On August 31, 1871, on his twenty-second birthday, at Mirabile, Missouri, Mr. Renfrew married Julia Ellen Black. In that section of Missouri her family has been one of the oldest and most honored for many years. Her parents were Dr. Oakley H. and Susan R. (Hyde) Black. Mrs. Renfrew was born April 14, 1856, at Champaign, Illinois, being the first white child born in that city. Doctor Black was born May 21, 1828, in Clark County, Ohio, and was of Virginia parents and English ancestry. Doctor Black served as a soldier in the Mexican war and was also in service along the frontier against the Indians during the years 1846-51. He was a member of Company B of the First United States Dragoons, and was made sergeant of his company at the battle of Buena Vista. Doctor Black was the family physician to all the best people in and around Mirabile for many years, and finally died at Cameron, Missouri, February 13, 1894. He was married January 29, 1854, and the eight children living by his first marriage are Julia E., Emma W., Olive M., Sarah C., Cordelia A., Agnes B., Minerva L. and Rosana M. The mother of these children died February 26, 1870. On November 4, 1870, Doctor Black married Miss Mary T. Rinaman. The three children of this marriage are Charles T., William A., and Mary E., the son, William, being a successful editor and newspaper man.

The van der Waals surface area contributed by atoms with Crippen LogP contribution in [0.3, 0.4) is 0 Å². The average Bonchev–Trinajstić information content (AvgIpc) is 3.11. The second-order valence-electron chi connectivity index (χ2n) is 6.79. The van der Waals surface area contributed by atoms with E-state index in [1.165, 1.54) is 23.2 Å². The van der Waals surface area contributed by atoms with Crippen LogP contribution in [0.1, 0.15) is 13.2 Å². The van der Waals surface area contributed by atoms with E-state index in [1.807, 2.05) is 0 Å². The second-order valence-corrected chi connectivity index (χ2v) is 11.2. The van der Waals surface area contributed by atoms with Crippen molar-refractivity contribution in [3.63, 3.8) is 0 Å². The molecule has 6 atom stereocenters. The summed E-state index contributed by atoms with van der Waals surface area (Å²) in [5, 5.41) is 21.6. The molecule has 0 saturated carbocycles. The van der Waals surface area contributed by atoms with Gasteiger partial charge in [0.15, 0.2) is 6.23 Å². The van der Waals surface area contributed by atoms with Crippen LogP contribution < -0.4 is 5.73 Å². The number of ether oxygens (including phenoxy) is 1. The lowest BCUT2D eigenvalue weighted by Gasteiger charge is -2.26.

Mr. and Mrs. Renfrew are, the parents of four children, two sons and two daughters. Rufus Oakley, the oldest, born July 6, 1872, was married February 13, 1898. to Miss Stella Long, daughter of Rev. M. T. and Mary (Noble) Long, and she was born November 14, 1878, in Chautauqua County. Kansas, and by their marriage have one child, Edith Lillian, born April 21, 1900. Rufus Renfrew is now in business as a loan broker and abstracter at Woodward, Oklahoma, and is a thirty-third decree Mason. (See his sketch on another page in this work.) The second child, Mabel Estella, was born October 15, 1873, and died September 5, 1874. John Alden, born March 14, 1875, is now a merchant, and the present mayor of Alva, married Mabel Williams, daughter of Capt. George L. and Anna F. (Bragg) Williams, and they have a child, Clara, born April 22, 1902. Lillian Emma, the youngest, born October 3, 1876, and died May 27, 1900, was married April 28, 1897, to Dyas Gadbois, who was accidentally killed July 3, 1909.
Mrs. Renfrew inherits much of the strong mental ability and character of her father, and has ably assisted her husband in the editorial management of the paper. She has also been prominent in club, church and society affairs both in her own city and over the state. She served in 1914 as department president of the Woman’s Relief Corps, and is past worthy matron of the Order of Eastern Star.